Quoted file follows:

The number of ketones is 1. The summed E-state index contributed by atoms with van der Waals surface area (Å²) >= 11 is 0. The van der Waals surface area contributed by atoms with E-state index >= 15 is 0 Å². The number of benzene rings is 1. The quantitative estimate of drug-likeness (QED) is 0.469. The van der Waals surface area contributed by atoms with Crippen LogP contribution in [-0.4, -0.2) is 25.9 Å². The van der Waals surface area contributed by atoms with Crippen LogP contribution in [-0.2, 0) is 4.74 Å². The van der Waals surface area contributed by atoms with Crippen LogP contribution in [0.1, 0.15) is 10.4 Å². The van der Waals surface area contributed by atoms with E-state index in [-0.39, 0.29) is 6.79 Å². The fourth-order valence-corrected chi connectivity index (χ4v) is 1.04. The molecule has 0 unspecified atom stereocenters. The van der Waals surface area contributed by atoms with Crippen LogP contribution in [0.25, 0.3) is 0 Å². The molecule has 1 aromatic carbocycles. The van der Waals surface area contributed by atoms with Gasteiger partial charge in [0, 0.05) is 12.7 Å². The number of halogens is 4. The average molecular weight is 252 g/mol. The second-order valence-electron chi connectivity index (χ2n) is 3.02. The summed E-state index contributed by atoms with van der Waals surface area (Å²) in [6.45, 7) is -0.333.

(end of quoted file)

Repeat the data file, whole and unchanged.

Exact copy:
The number of ketones is 1. The summed E-state index contributed by atoms with van der Waals surface area (Å²) >= 11 is 0. The van der Waals surface area contributed by atoms with E-state index >= 15 is 0 Å². The number of benzene rings is 1. The quantitative estimate of drug-likeness (QED) is 0.469. The van der Waals surface area contributed by atoms with Crippen LogP contribution in [-0.4, -0.2) is 25.9 Å². The van der Waals surface area contributed by atoms with Crippen LogP contribution in [-0.2, 0) is 4.74 Å². The van der Waals surface area contributed by atoms with Crippen LogP contribution in [0.1, 0.15) is 10.4 Å². The van der Waals surface area contributed by atoms with E-state index in [-0.39, 0.29) is 6.79 Å². The fourth-order valence-corrected chi connectivity index (χ4v) is 1.04. The molecule has 0 unspecified atom stereocenters. The van der Waals surface area contributed by atoms with Crippen LogP contribution in [0.25, 0.3) is 0 Å². The molecule has 1 aromatic carbocycles. The van der Waals surface area contributed by atoms with Gasteiger partial charge in [0, 0.05) is 12.7 Å². The number of halogens is 4. The average molecular weight is 252 g/mol. The second-order valence-electron chi connectivity index (χ2n) is 3.02. The summed E-state index contributed by atoms with van der Waals surface area (Å²) in [6.45, 7) is -0.333.